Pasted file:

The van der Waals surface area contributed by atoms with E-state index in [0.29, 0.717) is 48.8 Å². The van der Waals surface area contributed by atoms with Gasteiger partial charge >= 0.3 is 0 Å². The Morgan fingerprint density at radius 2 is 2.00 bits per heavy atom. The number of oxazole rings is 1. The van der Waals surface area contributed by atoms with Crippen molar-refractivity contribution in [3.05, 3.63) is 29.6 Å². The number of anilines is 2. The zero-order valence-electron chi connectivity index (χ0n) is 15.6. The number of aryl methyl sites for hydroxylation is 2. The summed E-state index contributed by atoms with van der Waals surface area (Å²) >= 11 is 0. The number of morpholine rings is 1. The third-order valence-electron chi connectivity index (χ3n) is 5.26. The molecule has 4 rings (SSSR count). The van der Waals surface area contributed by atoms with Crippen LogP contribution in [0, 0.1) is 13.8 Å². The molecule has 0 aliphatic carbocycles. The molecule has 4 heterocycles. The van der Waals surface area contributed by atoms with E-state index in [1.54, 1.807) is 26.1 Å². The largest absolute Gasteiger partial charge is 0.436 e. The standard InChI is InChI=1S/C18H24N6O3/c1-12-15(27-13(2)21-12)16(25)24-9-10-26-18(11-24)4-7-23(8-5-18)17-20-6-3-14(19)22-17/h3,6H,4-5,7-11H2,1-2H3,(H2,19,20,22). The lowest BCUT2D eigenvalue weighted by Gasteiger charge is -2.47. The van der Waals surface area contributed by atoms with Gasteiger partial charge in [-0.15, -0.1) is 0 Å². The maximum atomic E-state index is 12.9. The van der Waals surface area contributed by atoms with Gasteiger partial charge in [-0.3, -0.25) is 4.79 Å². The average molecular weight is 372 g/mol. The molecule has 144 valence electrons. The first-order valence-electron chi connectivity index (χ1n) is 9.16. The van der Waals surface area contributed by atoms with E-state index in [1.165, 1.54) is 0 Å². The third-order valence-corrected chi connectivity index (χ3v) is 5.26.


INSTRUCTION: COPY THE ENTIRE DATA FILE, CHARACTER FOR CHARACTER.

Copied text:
The van der Waals surface area contributed by atoms with E-state index in [0.29, 0.717) is 48.8 Å². The van der Waals surface area contributed by atoms with Gasteiger partial charge >= 0.3 is 0 Å². The Morgan fingerprint density at radius 2 is 2.00 bits per heavy atom. The number of oxazole rings is 1. The van der Waals surface area contributed by atoms with Crippen molar-refractivity contribution in [3.05, 3.63) is 29.6 Å². The number of anilines is 2. The zero-order valence-electron chi connectivity index (χ0n) is 15.6. The number of aryl methyl sites for hydroxylation is 2. The summed E-state index contributed by atoms with van der Waals surface area (Å²) >= 11 is 0. The number of morpholine rings is 1. The third-order valence-electron chi connectivity index (χ3n) is 5.26. The molecule has 4 rings (SSSR count). The van der Waals surface area contributed by atoms with Crippen LogP contribution in [0, 0.1) is 13.8 Å². The molecule has 0 aliphatic carbocycles. The molecule has 4 heterocycles. The van der Waals surface area contributed by atoms with E-state index in [1.54, 1.807) is 26.1 Å². The largest absolute Gasteiger partial charge is 0.436 e. The standard InChI is InChI=1S/C18H24N6O3/c1-12-15(27-13(2)21-12)16(25)24-9-10-26-18(11-24)4-7-23(8-5-18)17-20-6-3-14(19)22-17/h3,6H,4-5,7-11H2,1-2H3,(H2,19,20,22). The lowest BCUT2D eigenvalue weighted by Gasteiger charge is -2.47. The van der Waals surface area contributed by atoms with Gasteiger partial charge in [-0.15, -0.1) is 0 Å². The maximum atomic E-state index is 12.9. The van der Waals surface area contributed by atoms with Gasteiger partial charge in [-0.3, -0.25) is 4.79 Å². The average molecular weight is 372 g/mol. The molecule has 144 valence electrons. The first-order valence-electron chi connectivity index (χ1n) is 9.16. The van der Waals surface area contributed by atoms with E-state index in [1.165, 1.54) is 0 Å². The third-order valence-corrected chi connectivity index (χ3v) is 5.26.